One of our partners, a small-gauge hose manufacturing plant that runs around the clock, wanted to produce more product in less time. But their solution, to run machines 22% faster, caused our yarn cones to break and blow out. I visited the plant, where I used quantitative measures to determine what parameters may be optimum for even higher angular speeds and therefore greater out-puts.
What Led to the Coned Yarn “Blow Outs”
Our coned yarn had been performing well and meeting weight and maximum cone diameter specifications. But now it had performance issues. Due to the 22% angular speed increase, the centrifugal force acting on our cones had gone from 2,609 lbf to 3,897 lbf, a significant force to deal with.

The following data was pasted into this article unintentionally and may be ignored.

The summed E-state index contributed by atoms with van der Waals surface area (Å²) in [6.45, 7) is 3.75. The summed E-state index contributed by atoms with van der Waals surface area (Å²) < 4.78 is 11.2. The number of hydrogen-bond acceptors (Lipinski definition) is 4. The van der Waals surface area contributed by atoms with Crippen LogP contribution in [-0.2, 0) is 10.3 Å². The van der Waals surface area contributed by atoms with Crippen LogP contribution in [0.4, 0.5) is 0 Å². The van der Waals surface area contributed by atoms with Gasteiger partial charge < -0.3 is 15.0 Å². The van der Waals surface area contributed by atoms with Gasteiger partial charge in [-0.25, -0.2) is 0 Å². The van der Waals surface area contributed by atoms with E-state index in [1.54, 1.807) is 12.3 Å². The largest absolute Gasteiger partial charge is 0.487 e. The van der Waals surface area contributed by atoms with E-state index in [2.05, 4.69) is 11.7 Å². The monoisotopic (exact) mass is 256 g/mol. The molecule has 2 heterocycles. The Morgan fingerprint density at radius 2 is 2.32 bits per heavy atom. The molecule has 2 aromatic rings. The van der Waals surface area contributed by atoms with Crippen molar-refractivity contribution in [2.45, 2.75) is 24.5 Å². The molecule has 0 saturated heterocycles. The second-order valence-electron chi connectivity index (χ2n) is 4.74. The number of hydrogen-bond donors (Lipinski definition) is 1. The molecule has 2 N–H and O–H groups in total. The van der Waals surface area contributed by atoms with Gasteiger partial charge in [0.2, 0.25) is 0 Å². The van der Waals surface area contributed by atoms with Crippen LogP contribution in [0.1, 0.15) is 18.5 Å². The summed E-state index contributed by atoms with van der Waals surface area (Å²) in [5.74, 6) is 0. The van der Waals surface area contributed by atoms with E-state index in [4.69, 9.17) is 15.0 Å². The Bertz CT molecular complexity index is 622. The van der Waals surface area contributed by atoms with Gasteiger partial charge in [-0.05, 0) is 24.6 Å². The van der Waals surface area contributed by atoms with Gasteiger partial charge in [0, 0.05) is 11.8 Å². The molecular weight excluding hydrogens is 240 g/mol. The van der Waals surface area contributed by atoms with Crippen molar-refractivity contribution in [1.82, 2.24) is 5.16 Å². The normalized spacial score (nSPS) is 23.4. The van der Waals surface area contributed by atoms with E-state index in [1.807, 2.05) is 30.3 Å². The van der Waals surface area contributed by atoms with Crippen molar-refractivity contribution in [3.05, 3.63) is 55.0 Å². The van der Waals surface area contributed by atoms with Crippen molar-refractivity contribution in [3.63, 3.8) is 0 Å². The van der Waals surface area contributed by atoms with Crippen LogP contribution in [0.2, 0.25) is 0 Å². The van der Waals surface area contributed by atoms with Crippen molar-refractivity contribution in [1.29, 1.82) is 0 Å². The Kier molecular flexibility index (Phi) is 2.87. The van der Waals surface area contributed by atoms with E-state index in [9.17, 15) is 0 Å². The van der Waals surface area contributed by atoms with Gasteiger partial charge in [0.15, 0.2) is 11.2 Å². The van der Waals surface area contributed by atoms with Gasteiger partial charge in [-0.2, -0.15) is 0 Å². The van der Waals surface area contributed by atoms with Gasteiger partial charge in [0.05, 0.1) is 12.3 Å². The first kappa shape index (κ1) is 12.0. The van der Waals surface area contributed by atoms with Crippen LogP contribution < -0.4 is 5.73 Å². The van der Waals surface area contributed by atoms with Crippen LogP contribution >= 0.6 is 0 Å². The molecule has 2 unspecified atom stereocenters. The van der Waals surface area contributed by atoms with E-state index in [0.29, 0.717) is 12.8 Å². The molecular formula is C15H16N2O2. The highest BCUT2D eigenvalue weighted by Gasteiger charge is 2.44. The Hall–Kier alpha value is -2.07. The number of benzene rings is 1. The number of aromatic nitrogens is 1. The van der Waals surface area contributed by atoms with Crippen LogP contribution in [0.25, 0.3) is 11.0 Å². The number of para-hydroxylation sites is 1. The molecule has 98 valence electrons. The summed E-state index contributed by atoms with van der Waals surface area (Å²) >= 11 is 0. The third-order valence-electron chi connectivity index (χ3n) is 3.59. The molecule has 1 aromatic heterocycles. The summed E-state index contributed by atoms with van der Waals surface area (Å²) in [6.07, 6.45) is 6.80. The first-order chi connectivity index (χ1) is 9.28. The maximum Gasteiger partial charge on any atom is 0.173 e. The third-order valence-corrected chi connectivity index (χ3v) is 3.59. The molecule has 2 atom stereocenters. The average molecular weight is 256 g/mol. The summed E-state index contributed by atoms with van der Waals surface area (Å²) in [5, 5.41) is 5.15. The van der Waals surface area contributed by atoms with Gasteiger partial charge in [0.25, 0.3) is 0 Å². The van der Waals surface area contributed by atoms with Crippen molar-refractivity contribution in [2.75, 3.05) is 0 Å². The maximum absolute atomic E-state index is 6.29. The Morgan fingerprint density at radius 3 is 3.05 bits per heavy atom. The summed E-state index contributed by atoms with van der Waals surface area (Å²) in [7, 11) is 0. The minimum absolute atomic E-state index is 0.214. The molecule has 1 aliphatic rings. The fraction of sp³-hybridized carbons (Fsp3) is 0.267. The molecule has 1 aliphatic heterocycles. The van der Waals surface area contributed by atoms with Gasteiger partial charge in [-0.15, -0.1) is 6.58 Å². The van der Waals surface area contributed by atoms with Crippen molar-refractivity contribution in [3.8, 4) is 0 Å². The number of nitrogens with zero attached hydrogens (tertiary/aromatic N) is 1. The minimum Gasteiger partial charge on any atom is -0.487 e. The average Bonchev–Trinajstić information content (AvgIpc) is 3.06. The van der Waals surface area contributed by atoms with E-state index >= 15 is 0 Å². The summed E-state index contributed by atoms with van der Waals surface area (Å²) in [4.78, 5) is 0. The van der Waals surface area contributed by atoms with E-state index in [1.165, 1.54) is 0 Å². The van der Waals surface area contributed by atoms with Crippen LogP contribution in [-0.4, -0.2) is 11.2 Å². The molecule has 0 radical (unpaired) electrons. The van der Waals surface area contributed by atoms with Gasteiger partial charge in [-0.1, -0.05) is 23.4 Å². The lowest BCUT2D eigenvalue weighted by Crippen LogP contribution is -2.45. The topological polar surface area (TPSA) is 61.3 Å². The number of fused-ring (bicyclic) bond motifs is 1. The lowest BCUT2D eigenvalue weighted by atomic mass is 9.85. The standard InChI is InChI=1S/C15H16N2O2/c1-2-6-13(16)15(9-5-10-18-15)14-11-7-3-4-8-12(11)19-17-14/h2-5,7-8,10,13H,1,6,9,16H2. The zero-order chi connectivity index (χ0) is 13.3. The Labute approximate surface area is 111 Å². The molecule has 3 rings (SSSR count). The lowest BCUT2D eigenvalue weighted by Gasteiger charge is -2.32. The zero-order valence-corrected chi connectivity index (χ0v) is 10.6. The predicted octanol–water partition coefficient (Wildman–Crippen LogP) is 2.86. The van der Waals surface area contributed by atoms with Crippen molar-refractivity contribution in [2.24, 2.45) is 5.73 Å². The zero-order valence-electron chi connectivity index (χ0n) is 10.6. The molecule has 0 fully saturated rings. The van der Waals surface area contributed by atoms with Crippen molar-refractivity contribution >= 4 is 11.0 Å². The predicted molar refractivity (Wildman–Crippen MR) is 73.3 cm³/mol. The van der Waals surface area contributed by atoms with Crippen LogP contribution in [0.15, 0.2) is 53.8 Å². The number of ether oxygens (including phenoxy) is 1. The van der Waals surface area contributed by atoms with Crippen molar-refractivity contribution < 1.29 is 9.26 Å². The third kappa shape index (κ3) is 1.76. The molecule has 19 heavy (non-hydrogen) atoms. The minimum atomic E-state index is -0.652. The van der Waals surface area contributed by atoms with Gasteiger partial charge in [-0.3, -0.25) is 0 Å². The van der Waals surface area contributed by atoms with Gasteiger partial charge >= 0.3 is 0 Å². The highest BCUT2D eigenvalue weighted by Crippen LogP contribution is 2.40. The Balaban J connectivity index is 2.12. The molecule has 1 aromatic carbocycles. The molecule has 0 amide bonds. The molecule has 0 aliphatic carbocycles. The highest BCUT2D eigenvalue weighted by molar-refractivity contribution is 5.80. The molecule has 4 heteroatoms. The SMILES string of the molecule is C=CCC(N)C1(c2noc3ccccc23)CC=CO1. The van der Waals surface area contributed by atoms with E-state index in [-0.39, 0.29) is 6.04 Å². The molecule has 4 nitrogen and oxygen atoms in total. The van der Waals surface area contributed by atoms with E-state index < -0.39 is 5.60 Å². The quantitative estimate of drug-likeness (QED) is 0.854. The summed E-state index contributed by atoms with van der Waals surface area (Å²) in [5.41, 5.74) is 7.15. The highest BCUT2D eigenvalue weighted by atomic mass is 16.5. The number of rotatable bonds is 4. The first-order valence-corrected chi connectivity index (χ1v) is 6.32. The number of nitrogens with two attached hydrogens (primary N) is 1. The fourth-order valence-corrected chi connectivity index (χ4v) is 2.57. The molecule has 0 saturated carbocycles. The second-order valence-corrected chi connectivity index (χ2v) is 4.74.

This concept is illustrated in the diagram above, where M=Mass (Cone Wt.) and ω=angular speed (rpm). The tremendous increase in force had led to breaks and “blow outs” (cone was literally blowing up in the canister).
GiveThem Tools to Collect Data
We also developed data collection and conversion sheets for them. With these new tools, we can now determine what density works the best at this new angular speed. And we can and will quantify what parameters may be optimum for even higher angular speeds, and therefore greater out-puts.
We can now talk units of measure that everyone can understand and react to, rather than rely on how “soft“ the base of a package feels.
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